Locobase 20236 shows the first eighteen "tank-and-tender" locomotives delivered to the Eastern and Midland Systems in 1879-1881. The next batch was significantly more numerous and differed in using the typical semi-permanent drawbar couplers to connect tender to tank. Firebox area decreased slightly, but the small tubes measured 4" (102 mm) longer than those of the earlier locomotives.

Beginning in the early 1890s, all of the class received extended smokeboxes because the modification smoothed and enhanced the draught.

Stephenson's 33 locomotives repeated the Stephenson link motion valve gear set up. Neilson & Company of Glasgow delivered 35 locomotives in 1883 with Joy valve gear.; these were rebuilt with Stephenson gear in 1896 because the Joy gear proved less satisfactory. The "Converted Joys" were easily distinguished from the rest because they lost their side tanks at the same time. Six of these were sold to the Oranje-Vrijstaat Gouwerment-Spoorwegen (OVGS) in 1897 and redesignated G.

Three of the Stephensons (470-470 from Midlands, 477 from Western) were sent to the Kowie Railway, a short line connecting Port Alfred on the coast with Grahamtown inland. They were renumbered 1, 3, and 2, respectively. Three Stephenson and two Neilsons were shown having been rented out to the builders of the Mafeking-Bulawayo extension into Rhodesia in 1896.

Seventeen of the CGR engines survived to be designated as Obsolete 4th class by the South African Railways in 1912. Some worked as switchers as late as 1832.

Class 4th Class 4-6-0TT 1884 (Locobase 20238)

Data from[], last accessed 6 August 2017. Works numbers were 3068-3071 in 1883.

Locobase 20236-2039 shows the 86 "tank-and-tender" locomotives delivered to the CGR's three systems in 1879-1883. The quartet shown here and four Eight-wheeler bogie engines were designed by the Eastern System's John D Tilney to see if he could get useful work out of the low-grade coal then being mined in the Stormberg coalfields, where the Molteno and Cyphergat collieries were operating.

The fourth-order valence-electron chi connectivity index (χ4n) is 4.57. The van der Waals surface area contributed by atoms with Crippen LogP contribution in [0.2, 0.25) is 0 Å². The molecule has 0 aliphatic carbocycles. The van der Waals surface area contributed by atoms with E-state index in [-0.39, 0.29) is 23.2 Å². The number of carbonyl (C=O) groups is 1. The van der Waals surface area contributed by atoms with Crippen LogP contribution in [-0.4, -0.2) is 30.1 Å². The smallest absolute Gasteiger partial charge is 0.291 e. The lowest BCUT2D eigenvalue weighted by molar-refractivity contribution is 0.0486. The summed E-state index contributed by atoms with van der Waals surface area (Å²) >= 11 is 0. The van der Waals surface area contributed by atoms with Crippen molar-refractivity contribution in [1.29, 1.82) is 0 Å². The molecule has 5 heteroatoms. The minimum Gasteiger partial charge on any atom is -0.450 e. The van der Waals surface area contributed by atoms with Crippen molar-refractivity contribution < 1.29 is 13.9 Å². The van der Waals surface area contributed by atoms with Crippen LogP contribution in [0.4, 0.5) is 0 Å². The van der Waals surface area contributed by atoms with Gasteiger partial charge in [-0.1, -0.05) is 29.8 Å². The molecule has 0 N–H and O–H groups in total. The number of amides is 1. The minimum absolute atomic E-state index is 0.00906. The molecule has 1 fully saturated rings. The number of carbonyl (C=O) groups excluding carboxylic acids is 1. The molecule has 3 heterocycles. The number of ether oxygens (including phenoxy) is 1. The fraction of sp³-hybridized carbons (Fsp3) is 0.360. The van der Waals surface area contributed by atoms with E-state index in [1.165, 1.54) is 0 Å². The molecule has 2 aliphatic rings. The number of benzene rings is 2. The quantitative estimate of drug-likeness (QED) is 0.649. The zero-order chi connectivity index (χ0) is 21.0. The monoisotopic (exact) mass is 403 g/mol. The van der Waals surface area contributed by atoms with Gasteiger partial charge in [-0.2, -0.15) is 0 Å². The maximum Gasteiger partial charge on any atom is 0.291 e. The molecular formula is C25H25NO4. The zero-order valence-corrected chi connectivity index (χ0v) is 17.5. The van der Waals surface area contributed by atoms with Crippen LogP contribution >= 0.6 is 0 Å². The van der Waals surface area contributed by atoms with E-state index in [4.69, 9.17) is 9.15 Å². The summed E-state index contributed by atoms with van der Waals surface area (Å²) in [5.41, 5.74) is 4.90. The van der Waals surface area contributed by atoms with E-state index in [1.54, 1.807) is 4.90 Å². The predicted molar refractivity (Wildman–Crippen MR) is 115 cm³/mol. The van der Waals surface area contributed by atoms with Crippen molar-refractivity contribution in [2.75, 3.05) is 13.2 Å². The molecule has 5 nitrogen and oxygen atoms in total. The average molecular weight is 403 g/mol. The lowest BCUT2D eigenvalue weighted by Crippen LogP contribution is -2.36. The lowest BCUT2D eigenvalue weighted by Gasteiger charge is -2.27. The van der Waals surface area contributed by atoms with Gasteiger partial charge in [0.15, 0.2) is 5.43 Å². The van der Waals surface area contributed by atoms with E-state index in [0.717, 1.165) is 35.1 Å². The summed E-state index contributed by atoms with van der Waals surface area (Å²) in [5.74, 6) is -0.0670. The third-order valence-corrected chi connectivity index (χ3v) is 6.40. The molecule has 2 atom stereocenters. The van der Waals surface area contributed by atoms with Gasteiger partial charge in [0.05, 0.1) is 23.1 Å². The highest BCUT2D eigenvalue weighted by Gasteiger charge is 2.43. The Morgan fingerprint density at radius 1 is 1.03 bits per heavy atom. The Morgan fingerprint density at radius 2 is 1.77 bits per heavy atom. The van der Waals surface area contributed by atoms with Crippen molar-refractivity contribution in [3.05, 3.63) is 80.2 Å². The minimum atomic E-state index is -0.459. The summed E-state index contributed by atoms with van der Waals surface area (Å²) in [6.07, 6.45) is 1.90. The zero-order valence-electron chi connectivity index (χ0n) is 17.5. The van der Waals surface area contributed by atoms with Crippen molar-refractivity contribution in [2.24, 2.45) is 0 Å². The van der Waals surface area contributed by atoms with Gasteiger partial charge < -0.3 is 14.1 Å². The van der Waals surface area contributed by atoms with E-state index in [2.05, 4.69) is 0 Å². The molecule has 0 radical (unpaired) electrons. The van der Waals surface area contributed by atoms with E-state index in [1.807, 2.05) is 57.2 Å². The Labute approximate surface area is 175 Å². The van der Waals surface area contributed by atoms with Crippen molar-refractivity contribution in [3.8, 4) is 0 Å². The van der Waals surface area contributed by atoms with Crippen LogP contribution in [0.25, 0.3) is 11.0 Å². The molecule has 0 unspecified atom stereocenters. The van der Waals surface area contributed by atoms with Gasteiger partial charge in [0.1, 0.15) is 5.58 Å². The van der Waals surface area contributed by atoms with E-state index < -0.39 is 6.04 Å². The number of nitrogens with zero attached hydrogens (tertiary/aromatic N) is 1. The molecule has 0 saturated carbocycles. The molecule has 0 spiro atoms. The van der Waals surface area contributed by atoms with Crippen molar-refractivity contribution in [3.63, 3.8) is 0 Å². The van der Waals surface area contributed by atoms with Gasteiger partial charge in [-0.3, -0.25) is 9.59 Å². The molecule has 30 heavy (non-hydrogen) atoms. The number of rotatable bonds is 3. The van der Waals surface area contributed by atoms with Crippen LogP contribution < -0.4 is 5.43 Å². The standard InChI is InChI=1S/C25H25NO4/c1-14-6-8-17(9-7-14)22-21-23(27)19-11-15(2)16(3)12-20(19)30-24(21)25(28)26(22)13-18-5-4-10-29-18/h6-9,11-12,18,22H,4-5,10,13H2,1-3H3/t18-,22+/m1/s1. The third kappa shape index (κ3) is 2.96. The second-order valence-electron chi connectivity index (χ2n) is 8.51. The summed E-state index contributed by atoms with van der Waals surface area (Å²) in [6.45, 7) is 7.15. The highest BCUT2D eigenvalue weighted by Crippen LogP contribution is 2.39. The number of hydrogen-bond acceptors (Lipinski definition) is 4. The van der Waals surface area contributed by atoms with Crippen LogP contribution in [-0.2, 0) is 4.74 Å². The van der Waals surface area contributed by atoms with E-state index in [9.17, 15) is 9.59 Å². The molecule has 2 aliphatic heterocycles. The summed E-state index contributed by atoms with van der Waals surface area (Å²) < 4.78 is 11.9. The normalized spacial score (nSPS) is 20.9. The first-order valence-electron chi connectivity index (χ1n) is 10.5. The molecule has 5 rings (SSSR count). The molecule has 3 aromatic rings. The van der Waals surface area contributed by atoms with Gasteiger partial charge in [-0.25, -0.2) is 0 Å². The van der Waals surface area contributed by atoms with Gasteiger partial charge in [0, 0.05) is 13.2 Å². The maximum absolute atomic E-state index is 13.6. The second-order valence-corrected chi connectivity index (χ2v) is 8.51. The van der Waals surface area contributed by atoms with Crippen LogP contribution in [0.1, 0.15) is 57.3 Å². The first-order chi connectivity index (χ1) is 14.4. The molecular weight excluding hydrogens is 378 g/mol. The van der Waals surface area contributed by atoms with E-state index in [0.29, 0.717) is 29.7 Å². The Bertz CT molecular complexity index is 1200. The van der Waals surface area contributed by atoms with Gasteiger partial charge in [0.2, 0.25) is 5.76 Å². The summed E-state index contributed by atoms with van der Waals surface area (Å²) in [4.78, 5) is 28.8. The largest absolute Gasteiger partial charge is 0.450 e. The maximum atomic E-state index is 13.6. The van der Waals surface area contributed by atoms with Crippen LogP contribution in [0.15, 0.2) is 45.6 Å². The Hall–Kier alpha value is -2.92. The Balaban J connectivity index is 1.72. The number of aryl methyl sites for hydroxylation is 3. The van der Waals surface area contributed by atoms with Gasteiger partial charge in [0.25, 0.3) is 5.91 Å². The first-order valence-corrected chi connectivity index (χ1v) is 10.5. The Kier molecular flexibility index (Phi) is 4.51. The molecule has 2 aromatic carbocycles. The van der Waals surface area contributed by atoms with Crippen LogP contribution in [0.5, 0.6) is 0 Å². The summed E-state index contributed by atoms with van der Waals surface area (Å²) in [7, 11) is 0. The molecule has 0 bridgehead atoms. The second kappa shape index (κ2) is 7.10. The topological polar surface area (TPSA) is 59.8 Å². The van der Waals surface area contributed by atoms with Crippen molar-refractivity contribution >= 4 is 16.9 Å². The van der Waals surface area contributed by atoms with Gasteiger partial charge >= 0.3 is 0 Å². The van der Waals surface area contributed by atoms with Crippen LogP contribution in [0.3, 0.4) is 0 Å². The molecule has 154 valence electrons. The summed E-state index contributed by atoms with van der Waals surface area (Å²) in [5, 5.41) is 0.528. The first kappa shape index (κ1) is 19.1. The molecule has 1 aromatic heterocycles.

His design attempted to reconcile conflicting facts: 1) Stormberg coal was a lot nearer and thus cheaper than the Welsh coal usually burned in CGR locomotives, but 2) its non-combustible component came to 29% of each pound dug out of the ground. The volatile parts would burn, but the grates would soon choke with ash and clinker. Tests showed that using Stormberg coal required 63.35 lb/mile (17.85 kg/km) while only 31.67 lb/mile (8.92 kg/km) of the Merthyr (i.e., Welsh-originated) coal was needed.

Several US railroads with similar low-calorie coal in abundance experimented with wide Wootten fireboxes or other designs to accomplish the same goal--some of the crews called these "dirt-burners", which seems fitting. Confined to a narrow firebox for several reasons, Tilney lengthened the firebox to enlarge the grate. Note too that he reduced steam pressure slightly. The long firebox created an uneven spacing between the first and second coupled axles (3 ft 4 in/1,016 mm) and second and third (4 ft 8 in/1,422 mm)